Since the age 16, Dr. Shakur has been a part of the New Afrikan Independence Movement. He, just like other members of the movement were targeted under Counterintelligence Program carried out by the Federal Bureau of Investigation (COINTELPRO). This was a secret police strategy used in the U.S. starting in the 1960’s to destroy and neutralize progressive and revolutionary organizations. It is believed that Dr. Shakur’s resistance to this program led to his arrest and trial.

Dr. Shakur worked close with the Black Panther Party, supporting his brother Lumumba Shakur and Zayd. Dr. Shakur worked with the Revolutionary Action Movement (RAM), a Black Nationalist group and was also a member of the Provisional Government of the Republic of New Afrika which endorsed the founding of an independent New Afrikan (Black) Republic and the establishment of an independent Black state in the southern U.S. Dr. Shakur also did work with the Lincoln Detox (detoxification) Community (addiction treatment) Program as a political education instructor, eventually he helped with counseling and withdraw treatments. His role evolved to the Program’s Assistant Director and remained associated with the program until the late ’70s.

In the 1980s, Shakur and Marilyn Buck were indicted on Racketeer Influenced and Corrupt Organizations Act (RICO) charges. While reportedly on the run, he became the 380th person added by the FBI to the Ten Most Wanted Fugitives list. He was arrested February 12, 1986, in California by the FBI. Shakur and Buck were tried in 1987 and convicted on May 11, 1988, and sentenced to 60 years. He was denied parole earlier this year.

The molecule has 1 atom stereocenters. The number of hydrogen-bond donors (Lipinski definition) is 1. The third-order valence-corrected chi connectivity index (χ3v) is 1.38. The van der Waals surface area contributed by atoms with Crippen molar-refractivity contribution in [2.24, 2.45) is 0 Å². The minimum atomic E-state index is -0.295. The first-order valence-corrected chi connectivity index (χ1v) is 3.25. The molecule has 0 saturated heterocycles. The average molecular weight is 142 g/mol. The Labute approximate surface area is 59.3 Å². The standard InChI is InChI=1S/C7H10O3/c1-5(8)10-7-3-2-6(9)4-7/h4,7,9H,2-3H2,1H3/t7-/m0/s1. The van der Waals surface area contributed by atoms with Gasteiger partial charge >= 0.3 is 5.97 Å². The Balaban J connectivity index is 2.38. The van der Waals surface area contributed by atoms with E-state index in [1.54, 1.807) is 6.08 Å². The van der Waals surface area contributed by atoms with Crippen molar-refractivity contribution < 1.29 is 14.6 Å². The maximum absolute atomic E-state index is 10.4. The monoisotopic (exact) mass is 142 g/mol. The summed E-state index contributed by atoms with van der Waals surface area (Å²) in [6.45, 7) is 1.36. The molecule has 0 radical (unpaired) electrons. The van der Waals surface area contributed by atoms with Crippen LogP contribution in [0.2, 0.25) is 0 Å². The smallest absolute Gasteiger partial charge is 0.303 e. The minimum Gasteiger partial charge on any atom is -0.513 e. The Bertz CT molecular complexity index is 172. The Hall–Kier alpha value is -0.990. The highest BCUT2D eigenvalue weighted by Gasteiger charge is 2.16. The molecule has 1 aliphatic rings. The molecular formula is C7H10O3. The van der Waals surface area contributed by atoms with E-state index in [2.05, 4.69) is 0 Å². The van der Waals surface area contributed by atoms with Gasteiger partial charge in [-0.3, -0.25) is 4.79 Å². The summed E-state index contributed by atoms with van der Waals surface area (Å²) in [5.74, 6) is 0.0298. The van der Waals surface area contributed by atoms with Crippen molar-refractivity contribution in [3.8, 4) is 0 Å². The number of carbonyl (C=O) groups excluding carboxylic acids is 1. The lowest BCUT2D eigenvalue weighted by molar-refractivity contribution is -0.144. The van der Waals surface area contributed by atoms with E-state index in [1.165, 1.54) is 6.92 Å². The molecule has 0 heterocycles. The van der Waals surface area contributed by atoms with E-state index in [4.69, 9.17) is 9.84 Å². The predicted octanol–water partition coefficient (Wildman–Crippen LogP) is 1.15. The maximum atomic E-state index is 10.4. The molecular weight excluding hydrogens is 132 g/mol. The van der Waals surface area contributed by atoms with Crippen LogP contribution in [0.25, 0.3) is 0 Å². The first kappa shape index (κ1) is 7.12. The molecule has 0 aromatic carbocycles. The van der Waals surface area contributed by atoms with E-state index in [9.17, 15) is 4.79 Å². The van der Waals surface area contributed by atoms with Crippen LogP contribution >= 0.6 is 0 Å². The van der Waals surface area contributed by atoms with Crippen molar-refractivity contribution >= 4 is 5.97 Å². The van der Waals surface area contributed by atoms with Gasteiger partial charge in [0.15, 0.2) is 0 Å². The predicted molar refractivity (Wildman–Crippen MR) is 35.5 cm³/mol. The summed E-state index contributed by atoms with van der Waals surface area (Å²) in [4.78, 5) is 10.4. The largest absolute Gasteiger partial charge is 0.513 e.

Geronimo Pratt

Geronimo Pratt was Tupac’s godfather and worked closely with Afeni Shakur at the NYC chapter of the Black Panthers. He, just like Dr. Mutulu was targeted by COINTELPRO, the FBI’s illegal spying operation. In 1972, Pratt was convicted of the 1968 murder of Caroline Olsen. Pratt was identified as the killer by her husband. A police informant testified that Pratt had confessed to him, and discussed the murder with him on several occasions. In 1997 his conviction was vacated on the grounds that the prosecution had concealed evidence that might have influenced the jury’s verdict. After being released he won a $4.5 million lawsuit settlement against the LAPD and FBI for malicious prosecution and false imprisonment. He eventually moved Tanzania, and died of a heart attack in 2011.

Assata Shakur

Tupac’s step-aunt and godmother Assata Shakur has a $2 million bounty on her head. She has been exiled, living in Cuba since escaping jail. She was a member of the Black Panther Party, which made her the subject of COINTELPRO surveillance as well. In 1973, Assata was pulled over by the New Jersey State Police, shot twice and then charged with the murder of a police officer. Assata spent six and a half years in prison where she was beaten, starved and forced to live in unsafe conditions. She escaped from the maximum security wing of the Clinton Correctional Facility for Women before fleeing to Cuba. She believes had she stayed in jail, she would’ve been killed in police custody. She was granted political asylum in Cuba shortly after arriving.

“I was left with no other choice than to flee from the political repression, racism and violence that dominate the US government’s policy towards people of color. I am an ex-political prisoner, and I have been living in exile in Cuba since 1984. I have been a political activist most of my life, and although the U.S. government has done everything in its power to criminalize me, I am not a criminal, nor have I ever been one.”

On the 32nd anniversary of the Turnpike shootings, Assata was classified as a “domestic terrorist” by the FBI. The FBI put an award of $1 million for her capture dead or alive. ,The bounty became the largest reward placed on an individual in the history of New Jersey. In 2015 Assata became the first woman on the “FBI Most Wanted” and the reward for her capture and return was also doubled to $2 million. With the embargo between the U.S. and Cuba lifted after 50 years, many suspect that the FBI will create a plan to capture her in Cuba. These rumors have reportedly caused Assata to live “off the radar” in Cuba to this day.